This is all great, but it’s yet another consideration that complicates our work in designing integrated patios and backyards. Fully constructed kitchens — complete with grills, fryers and pizza ovens to go along with sinks, refrigerators and full-service bar areas — are much in demand and offer a whole new range of factors that must be weighed and accommodated.
For starters, we need to consider access from the house and the main kitchen to the outdoor cooking area. This distance is particularly crucial in the cool Northeastern region, especially if the homeowners want to be able to grill outdoors through the fall and winter. But even in the desert Southwest, some consideration of convenience must come into play. And everywhere, sun, shade and wind issues must be factored in as well as the cooks’ comfort.
In addition, not all outdoor kitchens need to be that elaborate or even permanent. Indeed, many of my clients use portable grills, in which case I’ll design the patio with some sort of terrace near a convenient door. In summer, they can place the grill wherever they desire; for winter use, I’ve provided them with a nearby, relatively sheltered area in which to prepare their feasts.
Fire pits and fireplaces involve a different set of considerations, partly because they can be placed anywhere in the landscape, and partly because they serve more passive functions than do cooking areas.
Many of our clients want them to be part of the patio space. With a fireplace, my first considerations have to do with placement and the fact that these necessarily large features will block a portion of the view. That can be a good thing if the structure can be used to block an undesirable view, but sometimes it doesn’t work out that way, and good views must be compromised because of other key factors such as the wind’s prevailing direction and where the smoke will tend to go.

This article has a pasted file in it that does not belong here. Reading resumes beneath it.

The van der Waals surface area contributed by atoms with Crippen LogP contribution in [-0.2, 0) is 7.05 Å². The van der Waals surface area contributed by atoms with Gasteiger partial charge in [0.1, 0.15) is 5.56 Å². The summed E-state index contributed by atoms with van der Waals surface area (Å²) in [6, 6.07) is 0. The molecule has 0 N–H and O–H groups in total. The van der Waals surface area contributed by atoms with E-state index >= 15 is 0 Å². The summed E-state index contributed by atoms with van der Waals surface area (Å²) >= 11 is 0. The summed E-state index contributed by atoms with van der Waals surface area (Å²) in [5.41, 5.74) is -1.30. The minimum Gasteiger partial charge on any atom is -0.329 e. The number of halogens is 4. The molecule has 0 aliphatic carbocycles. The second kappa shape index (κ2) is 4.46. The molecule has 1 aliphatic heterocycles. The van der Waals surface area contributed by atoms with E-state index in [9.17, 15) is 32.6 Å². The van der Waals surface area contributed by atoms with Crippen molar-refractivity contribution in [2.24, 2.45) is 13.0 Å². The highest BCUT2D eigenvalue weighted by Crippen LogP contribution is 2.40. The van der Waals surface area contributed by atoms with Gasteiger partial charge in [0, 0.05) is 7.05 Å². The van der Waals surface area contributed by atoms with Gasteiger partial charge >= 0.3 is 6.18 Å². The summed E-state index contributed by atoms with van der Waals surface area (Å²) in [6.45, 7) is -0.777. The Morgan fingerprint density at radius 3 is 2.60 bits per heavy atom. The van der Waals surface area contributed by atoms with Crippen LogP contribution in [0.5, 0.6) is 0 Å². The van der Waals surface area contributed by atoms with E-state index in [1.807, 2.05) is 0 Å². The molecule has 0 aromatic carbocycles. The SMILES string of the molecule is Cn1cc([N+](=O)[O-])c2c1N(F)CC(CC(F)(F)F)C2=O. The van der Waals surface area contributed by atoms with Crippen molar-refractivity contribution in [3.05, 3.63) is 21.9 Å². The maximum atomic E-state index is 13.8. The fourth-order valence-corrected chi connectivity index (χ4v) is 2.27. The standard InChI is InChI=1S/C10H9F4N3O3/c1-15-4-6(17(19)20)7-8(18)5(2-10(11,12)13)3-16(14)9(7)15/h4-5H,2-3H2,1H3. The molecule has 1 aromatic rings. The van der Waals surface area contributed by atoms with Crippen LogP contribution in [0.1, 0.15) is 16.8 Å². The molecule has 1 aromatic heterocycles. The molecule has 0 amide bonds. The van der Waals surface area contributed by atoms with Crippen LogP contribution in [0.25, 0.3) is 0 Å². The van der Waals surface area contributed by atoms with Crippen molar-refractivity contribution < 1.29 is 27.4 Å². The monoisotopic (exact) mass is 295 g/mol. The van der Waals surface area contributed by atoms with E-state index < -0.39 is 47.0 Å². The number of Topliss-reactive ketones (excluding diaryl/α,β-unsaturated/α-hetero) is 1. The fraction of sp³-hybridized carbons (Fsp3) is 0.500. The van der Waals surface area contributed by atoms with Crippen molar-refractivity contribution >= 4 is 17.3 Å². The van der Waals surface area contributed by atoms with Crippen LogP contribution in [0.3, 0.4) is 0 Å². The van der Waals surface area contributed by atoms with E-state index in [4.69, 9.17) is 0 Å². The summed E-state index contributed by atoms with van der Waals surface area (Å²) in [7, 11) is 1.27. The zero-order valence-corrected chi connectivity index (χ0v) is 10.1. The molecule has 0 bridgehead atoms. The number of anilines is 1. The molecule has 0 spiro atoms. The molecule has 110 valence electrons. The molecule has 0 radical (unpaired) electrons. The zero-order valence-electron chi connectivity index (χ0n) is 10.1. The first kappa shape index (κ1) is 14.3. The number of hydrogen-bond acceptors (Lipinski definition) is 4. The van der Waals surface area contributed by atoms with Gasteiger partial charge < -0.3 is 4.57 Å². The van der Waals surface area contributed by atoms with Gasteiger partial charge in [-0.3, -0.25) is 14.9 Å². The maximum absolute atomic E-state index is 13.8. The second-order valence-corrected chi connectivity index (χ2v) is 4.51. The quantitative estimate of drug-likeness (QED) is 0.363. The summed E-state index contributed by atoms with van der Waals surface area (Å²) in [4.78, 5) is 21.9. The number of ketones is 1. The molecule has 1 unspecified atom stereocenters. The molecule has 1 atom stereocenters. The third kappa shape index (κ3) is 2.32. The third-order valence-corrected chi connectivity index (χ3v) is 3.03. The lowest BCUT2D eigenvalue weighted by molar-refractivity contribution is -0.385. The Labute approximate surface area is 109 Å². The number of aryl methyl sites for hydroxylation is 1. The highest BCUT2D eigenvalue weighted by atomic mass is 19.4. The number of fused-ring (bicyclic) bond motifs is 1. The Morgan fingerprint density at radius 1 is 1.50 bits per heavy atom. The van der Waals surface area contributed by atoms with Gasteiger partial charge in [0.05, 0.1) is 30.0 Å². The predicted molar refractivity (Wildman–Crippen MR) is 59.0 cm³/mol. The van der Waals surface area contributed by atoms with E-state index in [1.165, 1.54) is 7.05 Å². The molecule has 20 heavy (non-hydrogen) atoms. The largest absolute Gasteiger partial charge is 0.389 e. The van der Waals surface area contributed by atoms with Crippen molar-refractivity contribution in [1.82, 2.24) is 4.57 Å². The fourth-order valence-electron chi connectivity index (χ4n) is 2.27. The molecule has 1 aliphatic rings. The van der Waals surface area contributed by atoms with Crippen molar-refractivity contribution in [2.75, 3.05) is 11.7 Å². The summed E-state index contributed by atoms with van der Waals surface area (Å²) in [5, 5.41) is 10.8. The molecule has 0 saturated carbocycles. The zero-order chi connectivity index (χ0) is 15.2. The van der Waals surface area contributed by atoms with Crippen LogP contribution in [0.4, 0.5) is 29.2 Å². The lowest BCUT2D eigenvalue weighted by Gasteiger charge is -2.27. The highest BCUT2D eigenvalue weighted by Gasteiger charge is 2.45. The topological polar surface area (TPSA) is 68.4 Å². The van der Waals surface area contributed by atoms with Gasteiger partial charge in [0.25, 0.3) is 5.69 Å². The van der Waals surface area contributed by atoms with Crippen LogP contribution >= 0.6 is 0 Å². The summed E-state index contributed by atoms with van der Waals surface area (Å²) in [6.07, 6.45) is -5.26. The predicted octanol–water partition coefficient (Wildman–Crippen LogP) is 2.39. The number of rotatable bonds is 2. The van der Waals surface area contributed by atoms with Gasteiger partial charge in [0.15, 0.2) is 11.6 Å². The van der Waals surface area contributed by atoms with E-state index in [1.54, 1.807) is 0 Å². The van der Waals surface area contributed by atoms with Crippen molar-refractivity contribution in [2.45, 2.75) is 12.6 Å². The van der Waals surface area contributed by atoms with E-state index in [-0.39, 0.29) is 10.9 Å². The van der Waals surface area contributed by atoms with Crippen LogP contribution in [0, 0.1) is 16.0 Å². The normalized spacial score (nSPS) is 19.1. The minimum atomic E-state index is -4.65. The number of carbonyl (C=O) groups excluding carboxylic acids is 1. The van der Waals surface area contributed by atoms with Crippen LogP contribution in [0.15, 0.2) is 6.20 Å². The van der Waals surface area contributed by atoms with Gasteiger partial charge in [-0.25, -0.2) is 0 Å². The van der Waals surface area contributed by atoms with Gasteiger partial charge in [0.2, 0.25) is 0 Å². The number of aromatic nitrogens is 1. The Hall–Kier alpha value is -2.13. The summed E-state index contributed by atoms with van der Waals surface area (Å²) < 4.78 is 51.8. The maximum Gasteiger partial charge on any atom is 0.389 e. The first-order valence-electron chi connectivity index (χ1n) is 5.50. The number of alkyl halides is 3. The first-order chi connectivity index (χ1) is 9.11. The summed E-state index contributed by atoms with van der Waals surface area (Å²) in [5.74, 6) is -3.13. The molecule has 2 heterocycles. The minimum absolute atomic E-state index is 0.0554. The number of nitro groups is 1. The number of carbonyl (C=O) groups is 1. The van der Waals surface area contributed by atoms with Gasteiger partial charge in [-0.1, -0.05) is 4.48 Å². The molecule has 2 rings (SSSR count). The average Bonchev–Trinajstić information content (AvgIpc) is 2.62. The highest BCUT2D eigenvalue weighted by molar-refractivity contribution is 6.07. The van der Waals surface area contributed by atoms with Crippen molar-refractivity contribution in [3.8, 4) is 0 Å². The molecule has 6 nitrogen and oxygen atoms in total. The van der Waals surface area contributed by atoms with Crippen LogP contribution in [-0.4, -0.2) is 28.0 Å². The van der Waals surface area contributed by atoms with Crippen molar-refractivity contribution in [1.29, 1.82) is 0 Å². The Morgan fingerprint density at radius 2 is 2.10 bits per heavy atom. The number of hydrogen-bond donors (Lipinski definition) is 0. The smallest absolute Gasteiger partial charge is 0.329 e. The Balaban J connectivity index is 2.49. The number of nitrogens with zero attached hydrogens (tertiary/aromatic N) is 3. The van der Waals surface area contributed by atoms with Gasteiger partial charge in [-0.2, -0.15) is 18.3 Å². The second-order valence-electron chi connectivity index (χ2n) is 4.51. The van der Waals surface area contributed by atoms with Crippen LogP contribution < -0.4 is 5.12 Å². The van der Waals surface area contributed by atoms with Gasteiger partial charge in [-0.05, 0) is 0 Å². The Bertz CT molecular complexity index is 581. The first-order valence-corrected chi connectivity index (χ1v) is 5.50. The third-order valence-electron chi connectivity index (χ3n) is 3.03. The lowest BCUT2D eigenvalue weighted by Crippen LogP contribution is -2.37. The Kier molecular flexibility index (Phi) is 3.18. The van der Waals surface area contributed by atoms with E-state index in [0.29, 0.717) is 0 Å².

Helpfully, fire pits have lower profiles and can more easily be integrated into patio designs. Their primary function (beyond decoration) is to warm the space immediately around them, so they are often placed at the centers of seating areas. Still, you must consider wind and smoke issues in deciding where to place these elements in the landscape.
The Whole Package
As this sequence of articles has moved along toward this conclusion, it has occurred to me again and again that there are a glorious number of details involved in designing these spaces — including more than we have touched on here to any significant depth.
From the driveway and front entrance through to all of the elements that go into outfitting a backyard that meets all of my clients’ desires, I am constantly aware of one key issue that seems to drive the majority of my decisions: where these elements are all to be positioned in the landscape relative to the home and each other.
Above all else, I want these spaces to feel as though they were thoughtfully organized, the result being comfortable, usable areas unencumbered by too much (or too little) sun, shade and wind, and with free-flowing traffic patterns. These spaces, after all, represent large investments, and I want to be sure my clients are getting their money’s worth each and every time.